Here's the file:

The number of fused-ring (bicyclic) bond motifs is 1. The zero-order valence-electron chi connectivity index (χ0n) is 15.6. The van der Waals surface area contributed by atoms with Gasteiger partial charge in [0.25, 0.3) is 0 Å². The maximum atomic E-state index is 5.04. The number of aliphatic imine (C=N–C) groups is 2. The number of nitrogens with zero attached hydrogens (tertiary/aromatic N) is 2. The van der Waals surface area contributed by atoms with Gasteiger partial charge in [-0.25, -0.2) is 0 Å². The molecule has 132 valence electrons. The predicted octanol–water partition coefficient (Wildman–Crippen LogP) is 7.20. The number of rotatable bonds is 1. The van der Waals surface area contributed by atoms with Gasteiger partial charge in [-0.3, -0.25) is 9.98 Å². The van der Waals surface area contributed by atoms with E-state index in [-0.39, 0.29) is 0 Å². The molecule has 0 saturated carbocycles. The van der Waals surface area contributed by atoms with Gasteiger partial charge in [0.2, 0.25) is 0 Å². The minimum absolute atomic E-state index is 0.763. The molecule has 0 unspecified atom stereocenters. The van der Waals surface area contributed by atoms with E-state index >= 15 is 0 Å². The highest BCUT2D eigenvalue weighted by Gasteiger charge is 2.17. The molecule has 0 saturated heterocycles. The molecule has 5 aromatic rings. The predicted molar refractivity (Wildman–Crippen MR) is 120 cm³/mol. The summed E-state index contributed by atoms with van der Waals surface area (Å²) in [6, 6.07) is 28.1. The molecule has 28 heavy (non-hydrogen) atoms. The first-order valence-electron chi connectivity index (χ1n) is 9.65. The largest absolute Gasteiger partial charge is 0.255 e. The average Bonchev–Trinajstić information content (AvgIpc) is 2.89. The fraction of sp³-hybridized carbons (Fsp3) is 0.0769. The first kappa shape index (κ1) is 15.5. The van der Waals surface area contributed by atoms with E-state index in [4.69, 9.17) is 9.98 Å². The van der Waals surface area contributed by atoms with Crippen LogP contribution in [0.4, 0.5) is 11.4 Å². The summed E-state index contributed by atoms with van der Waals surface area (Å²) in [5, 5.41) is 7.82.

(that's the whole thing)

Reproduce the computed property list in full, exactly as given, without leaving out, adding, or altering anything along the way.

The number of fused-ring (bicyclic) bond motifs is 1. The zero-order valence-electron chi connectivity index (χ0n) is 15.6. The van der Waals surface area contributed by atoms with Gasteiger partial charge in [0.25, 0.3) is 0 Å². The maximum atomic E-state index is 5.04. The number of aliphatic imine (C=N–C) groups is 2. The number of nitrogens with zero attached hydrogens (tertiary/aromatic N) is 2. The van der Waals surface area contributed by atoms with Gasteiger partial charge in [-0.25, -0.2) is 0 Å². The molecule has 132 valence electrons. The predicted octanol–water partition coefficient (Wildman–Crippen LogP) is 7.20. The number of rotatable bonds is 1. The van der Waals surface area contributed by atoms with Gasteiger partial charge in [-0.3, -0.25) is 9.98 Å². The van der Waals surface area contributed by atoms with E-state index in [-0.39, 0.29) is 0 Å². The molecule has 0 saturated carbocycles. The van der Waals surface area contributed by atoms with Gasteiger partial charge in [0.2, 0.25) is 0 Å². The minimum absolute atomic E-state index is 0.763. The molecule has 0 unspecified atom stereocenters. The van der Waals surface area contributed by atoms with E-state index >= 15 is 0 Å². The highest BCUT2D eigenvalue weighted by Gasteiger charge is 2.17. The molecule has 0 saturated heterocycles. The molecule has 5 aromatic rings. The predicted molar refractivity (Wildman–Crippen MR) is 120 cm³/mol. The summed E-state index contributed by atoms with van der Waals surface area (Å²) in [6, 6.07) is 28.1. The molecule has 28 heavy (non-hydrogen) atoms. The first-order valence-electron chi connectivity index (χ1n) is 9.65. The largest absolute Gasteiger partial charge is 0.255 e. The average Bonchev–Trinajstić information content (AvgIpc) is 2.89. The fraction of sp³-hybridized carbons (Fsp3) is 0.0769. The first kappa shape index (κ1) is 15.5. The van der Waals surface area contributed by atoms with E-state index in [4.69, 9.17) is 9.98 Å². The van der Waals surface area contributed by atoms with Crippen LogP contribution in [0.4, 0.5) is 11.4 Å². The summed E-state index contributed by atoms with van der Waals surface area (Å²) in [5, 5.41) is 7.82.